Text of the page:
Debra McCown, Associated Press
People in poverty tend to make worse decisions than those who are not in poverty — they eat less healthy foods, have weaker relationships, and tend to be late for appointments. While it would be easy to conclude that making bad decisions is the root cause of poverty, new research is showing that poverty itself may cause poor decisions.
In a recent study published in the journal Science, researchers found that people who normally function at the same level of cognitive ability make worse decisions when money is tight. The number of decisions the poor have to make to get by exhausts a finite resource of mental power that all people have, according to Eldar Shafir, co-author of the Science study and Scarcity: Why Having Too Little Means So Much.
“It is well-known the poor are disadvantaged in many ways,” Shafir said. “They might look like they make worse decisions, but it doesn’t have to do with lower intelligence. For every person where lower intelligence leads to poverty, poverty causes people to act less smart."
And experts say that understanding the effect poverty can have on decision-making may lead to better ways to reduce its root causes.
Making poor decisions
In the study published in Science, the researchers looked at two very different sets of people — sugarcane farmers in rural India and mall-shoppers in New Jersey. In both cases, they found that the strain of poverty decreased performance on a set of mental reasoning tests.
In the study of Indian farmers, researchers knew the farmers received all of their income after harvest, meaning they experienced financial hardship pre-harvest and a relative boom post-harvest. When given intelligence tests, farmers performed better after the harvest than before.
In New Jersey, poor people and rich people were given different scenarios to fix a car, one where repairs would be inexpensive and one where that would cost much more. When the repairs were cheap, poor people and rich people performed similarly on the cognitive tests. But when they faced the expensive fix, poor people performed significantly worse on the tests than the rich.
From these case studies, researchers concluded that instead of poor people being less intelligent than rich people, it appears that “poverty itself reduces cognitive capacity” because the mental capacity needed to live in poverty actually uses up limited mental resources.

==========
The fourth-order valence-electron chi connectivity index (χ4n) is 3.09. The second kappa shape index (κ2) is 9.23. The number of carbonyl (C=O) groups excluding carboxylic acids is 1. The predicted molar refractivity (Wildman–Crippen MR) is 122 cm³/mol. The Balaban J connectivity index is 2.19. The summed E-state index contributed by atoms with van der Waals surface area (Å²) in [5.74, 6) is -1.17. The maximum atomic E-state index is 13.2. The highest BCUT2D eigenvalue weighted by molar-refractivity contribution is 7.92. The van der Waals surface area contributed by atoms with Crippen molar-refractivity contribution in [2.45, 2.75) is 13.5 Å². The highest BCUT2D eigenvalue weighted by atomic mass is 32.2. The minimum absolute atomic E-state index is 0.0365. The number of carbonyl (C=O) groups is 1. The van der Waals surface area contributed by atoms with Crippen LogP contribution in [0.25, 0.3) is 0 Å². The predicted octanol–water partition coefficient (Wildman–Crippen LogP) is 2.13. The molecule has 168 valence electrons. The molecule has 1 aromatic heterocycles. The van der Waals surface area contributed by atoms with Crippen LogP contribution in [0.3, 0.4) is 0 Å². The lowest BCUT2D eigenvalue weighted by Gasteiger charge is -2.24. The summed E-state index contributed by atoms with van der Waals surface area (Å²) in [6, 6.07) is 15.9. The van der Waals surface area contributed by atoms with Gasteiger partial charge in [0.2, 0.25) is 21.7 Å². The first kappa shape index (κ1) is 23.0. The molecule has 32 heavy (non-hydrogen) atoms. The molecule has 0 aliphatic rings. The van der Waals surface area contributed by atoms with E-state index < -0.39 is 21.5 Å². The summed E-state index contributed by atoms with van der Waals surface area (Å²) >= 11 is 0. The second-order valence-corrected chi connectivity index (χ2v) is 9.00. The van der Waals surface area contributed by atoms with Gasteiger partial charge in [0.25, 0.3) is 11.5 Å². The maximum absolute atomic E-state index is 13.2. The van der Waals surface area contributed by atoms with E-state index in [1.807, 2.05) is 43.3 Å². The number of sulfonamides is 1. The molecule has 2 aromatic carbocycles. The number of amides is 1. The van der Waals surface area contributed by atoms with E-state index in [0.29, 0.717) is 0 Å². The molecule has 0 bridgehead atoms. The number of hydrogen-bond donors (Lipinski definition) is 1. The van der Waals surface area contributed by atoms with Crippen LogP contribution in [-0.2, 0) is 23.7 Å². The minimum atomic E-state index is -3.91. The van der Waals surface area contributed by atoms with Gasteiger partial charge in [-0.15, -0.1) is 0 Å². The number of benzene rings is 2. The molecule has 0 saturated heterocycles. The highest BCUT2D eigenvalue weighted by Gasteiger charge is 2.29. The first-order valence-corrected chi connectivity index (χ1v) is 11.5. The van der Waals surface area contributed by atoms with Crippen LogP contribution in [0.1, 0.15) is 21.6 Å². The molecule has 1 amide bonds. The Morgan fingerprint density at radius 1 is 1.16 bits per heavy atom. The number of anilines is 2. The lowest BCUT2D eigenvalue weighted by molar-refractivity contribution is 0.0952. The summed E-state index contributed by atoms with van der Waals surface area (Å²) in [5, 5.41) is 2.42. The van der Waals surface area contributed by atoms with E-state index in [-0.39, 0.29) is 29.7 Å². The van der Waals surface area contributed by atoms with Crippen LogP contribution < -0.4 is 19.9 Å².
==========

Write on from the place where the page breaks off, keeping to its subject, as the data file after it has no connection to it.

The findings of this study comport with other studies that have found that cognitive ability can be impaired when placed under intense strain. Kathleen Vohs, a professor at the Carlson School of Management at the University of Minnesota who holds a doctorate in psychological and brain sciences, said that research has shown mental capacity for decision-making and self-control are finite resources that can be depleted. That is, after being forced to use self-control, people are more likely to make intuitive, often regrettable, decisions like spending all their cash or overeating.
Therefore, people become worse at self-control the more they are forced to make decisions that require exercising restraint, explained Vohs. And people in poverty are forced to make decisions that require trade-offs — whether to pay an electric bill or buy groceries, for example — more often because of their lack of financial resources
“Linking this idea that poverty is difficult and taxing with this general model of self-control is hugely powerful,” Vohs said. “Now we better understand why people in poverty make bad decisions — why they are not able to eat healthy, get to jobs on time, have good interpersonal relationships — these are all things that use our self-control. We only have a finite amount of self-control and we know from the research that needs to be restored, but poor people are whittling it down and not able to replenish their energies.”